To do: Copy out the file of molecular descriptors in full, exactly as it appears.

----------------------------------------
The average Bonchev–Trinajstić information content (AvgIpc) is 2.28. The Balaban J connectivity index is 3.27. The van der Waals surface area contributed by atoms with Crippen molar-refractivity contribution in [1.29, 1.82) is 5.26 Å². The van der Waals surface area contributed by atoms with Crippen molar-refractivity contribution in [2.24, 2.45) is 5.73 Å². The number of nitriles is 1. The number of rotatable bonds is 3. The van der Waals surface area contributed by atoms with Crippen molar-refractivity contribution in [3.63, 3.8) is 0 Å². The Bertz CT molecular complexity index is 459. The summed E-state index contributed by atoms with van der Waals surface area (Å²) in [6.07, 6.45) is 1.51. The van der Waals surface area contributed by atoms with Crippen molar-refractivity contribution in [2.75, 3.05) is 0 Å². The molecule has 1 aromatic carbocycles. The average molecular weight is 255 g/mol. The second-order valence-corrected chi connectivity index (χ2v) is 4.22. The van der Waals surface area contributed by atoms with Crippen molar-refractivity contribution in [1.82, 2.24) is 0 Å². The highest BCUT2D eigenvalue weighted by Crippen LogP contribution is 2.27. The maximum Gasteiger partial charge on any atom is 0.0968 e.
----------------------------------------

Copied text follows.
The average Bonchev–Trinajstić information content (AvgIpc) is 2.28. The Balaban J connectivity index is 3.27. The van der Waals surface area contributed by atoms with Crippen molar-refractivity contribution in [1.29, 1.82) is 5.26 Å². The van der Waals surface area contributed by atoms with Crippen molar-refractivity contribution in [2.24, 2.45) is 5.73 Å². The number of nitriles is 1. The number of rotatable bonds is 3. The van der Waals surface area contributed by atoms with Crippen molar-refractivity contribution in [3.63, 3.8) is 0 Å². The Bertz CT molecular complexity index is 459. The summed E-state index contributed by atoms with van der Waals surface area (Å²) in [6.07, 6.45) is 1.51. The van der Waals surface area contributed by atoms with Crippen molar-refractivity contribution in [2.75, 3.05) is 0 Å². The molecule has 1 aromatic carbocycles. The average molecular weight is 255 g/mol. The second-order valence-corrected chi connectivity index (χ2v) is 4.22. The van der Waals surface area contributed by atoms with Crippen molar-refractivity contribution in [1.82, 2.24) is 0 Å². The highest BCUT2D eigenvalue weighted by Crippen LogP contribution is 2.27. The maximum Gasteiger partial charge on any atom is 0.0968 e.